Magnetic nanoparticles (MNPs) can be applied for theranostics (therapy + diagnostics) for the ultrasensitive detection of cancer cells with their simultaneous destruction [13,14,15]. The MNP–drug complex enters the target and can be controlled by magnetic field gradients (magnetic targeting) [16,17]. A passive targeting strategy is based on a limited selective aggregation of MNPs in tumor cells that have limited drainage and greater permeability compared to healthy cells. Magnetic nanoparticles reduce the significant adverse effects of drug therapeutic doses on healthy organs through delivery sensation. It is reported that various types of studies suggest that the NP–lipid interaction at the membrane may impair the structure and function of both artificial and biological membranes [18]. These interactions resulted in an interplay between membrane curvature, size, and active surface area as well as NP concentration and the suspension medium that promotes the formation of NP agglomerates [19]. In addition, it has been experimentally confirmed that larger aggregates of NPs are also biologically active, and suspended NPs can directly interplay with the lipid components of biological membranes [20,21,22]. We used CoFe2O4 MNPs because they have high magnetic anisotropy, which leads to superparamagnetic behavior at room temperature, minimal toxicity, and low cost to manufacture [17].
Previously [23], we studied how the conductance of azolectin membranes changes under cobalt ferrite nanoparticles dispersed in toluene and added to a membrane solution of azolectin in decane. In this case, we recorded the current and evaluated the conductance when the nanoparticles were already in the membrane. However, the use of MNPs in vivo requires a special coating that increases biocompatibility and minimizes the potential toxicity of MNPs. MNPs are often microencapsulated into biocompatible polymers or vesicles. This can facilitate the administration of medications, promoting dosage control and treatment adherence. As a coating, human serum albumin (HSA), which is a transport protein that performs side effects in humans [24], or polyethylene glycol (PEG), which is biocompatible and stabilizes an acutely active disease [25], can be used.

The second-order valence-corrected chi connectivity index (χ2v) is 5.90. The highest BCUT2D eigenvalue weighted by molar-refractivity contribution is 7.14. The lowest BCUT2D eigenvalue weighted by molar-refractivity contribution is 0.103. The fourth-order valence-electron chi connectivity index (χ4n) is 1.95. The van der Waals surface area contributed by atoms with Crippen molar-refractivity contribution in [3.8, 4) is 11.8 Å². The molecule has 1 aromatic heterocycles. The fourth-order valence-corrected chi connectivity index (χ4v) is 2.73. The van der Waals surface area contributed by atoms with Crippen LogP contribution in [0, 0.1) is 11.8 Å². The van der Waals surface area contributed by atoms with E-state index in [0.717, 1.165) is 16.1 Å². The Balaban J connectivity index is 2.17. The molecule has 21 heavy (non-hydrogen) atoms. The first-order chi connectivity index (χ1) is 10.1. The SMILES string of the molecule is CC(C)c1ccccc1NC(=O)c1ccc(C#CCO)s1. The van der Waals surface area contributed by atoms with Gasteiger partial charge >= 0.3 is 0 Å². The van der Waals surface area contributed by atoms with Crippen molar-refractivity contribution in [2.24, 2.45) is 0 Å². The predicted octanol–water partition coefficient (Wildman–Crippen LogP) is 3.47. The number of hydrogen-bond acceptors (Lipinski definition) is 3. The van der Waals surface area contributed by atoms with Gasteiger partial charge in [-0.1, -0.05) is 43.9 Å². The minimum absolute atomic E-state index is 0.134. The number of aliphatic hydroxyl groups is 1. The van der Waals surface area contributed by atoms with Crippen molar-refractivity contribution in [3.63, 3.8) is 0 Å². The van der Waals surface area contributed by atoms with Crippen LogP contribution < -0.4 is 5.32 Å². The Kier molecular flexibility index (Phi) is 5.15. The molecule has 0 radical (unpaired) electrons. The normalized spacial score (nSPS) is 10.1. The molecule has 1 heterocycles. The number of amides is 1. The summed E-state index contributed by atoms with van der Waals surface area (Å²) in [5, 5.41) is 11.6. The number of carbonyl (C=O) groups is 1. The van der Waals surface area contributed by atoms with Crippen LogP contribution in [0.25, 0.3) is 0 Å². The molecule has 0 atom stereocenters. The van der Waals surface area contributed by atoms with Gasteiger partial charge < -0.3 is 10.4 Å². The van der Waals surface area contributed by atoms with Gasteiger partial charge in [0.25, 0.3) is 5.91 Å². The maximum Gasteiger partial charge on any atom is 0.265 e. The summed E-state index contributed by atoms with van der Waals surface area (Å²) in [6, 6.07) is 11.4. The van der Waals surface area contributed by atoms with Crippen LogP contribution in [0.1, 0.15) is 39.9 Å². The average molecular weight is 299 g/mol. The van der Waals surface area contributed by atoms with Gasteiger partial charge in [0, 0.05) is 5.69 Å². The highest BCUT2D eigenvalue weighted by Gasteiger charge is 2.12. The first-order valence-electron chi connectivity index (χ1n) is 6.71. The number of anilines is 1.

In this work, we studied the effect of nanoparticles in a hydrophilic shell (HSA and PEG) on the conductance of the BLM of diphytanoylphosphatidylcholine (DPhPC). The particles were added to the electrolyte solution surrounding the membrane, which is more consistent with the real situation that can arise when nanoparticles are used in targeted drug delivery.

2. Materials and Methods

We used a colloidal solution of cubic magnetic nanoparticles of cobalt ferrite CoFe2O4, which were synthesized at MISIS, Russia [24]. The analysis of magnetic properties was carried out in a SQUID magnetometer in a field of 0–5 T at room temperature. Microstructure, morphology, and local elemental analysis were carried out using a JEM-2100 tunneling electron microscope and a Zeiss Supra 25 scanning electron microscope with energy-dispersive microanalysis. HSA (molecular weight ~67 kDa) or PEG (molecular weight 3500 g/mol) were used to create a hydrophilic shell (Figure 1).
Two types of nanoparticles with diagonals of 12 nm and 27 nm were used, which were named MNP12 HSA, MNP27 has, and MNP27 PEG, respectively. The average MNP size with an organic shell was measured by the dynamic light scattering Photocor Compact-Z appliance (Photocor, Estonia). All measurements were made at a laser wavelength of 654.1 nm at a temperature of 21 °C. The measured MNPs’ hydrodynamic radii were 76 ± 5 nm for MNP12 HSA, 87 ± 5 nm for MNP27 HSA, and 96 ± 5 nm for MNP27 PEG. An increase in the size of the nanoparticles is due to the presence of an organic shell, as well as partial aggregation of MNPs [26]. The overestimated value of the nanoparticles’ sizes with PEG or HSA is due to the aggregation of nanoparticles into clusters since the experiments were carried out in water. The initial hydrodynamic size for MNP27 PEG is 41 ± 5 nm, and for MNP12 HSA and MNP27, 28 ± 5 nm and 45 ± 5 nm, respectively [27]. The concentration of nanoparticles dispersed in water was 1 mg/mL.
DPhPC (Avanti Polar Lipids, Alabaster, AL, USA) was used to form planar bilayer lipid membranes (BLM) in an unbuffered 0.1 M KCl solution (pH 6.9). The membranes were formed on a circular hole with an area of 0.5 mm2 in a vertical wall of a Teflon cuvette as described by [28] at room temperature 21 ± 1 °C. The membrane solution contained DPhPC in chemically pure decane at a concentration of 25 mg/mL. Before each experiment, the vertical wall of the Teflon cuvette was covered with a thin layer of dried membrane-forming solution. Prior to experiments, the bilayer was characterized by measuring the resistance and the capacity of the membrane. To assess the specific capacitance of the membrane, the area of the membrane formed on the hole was determined using a microscope.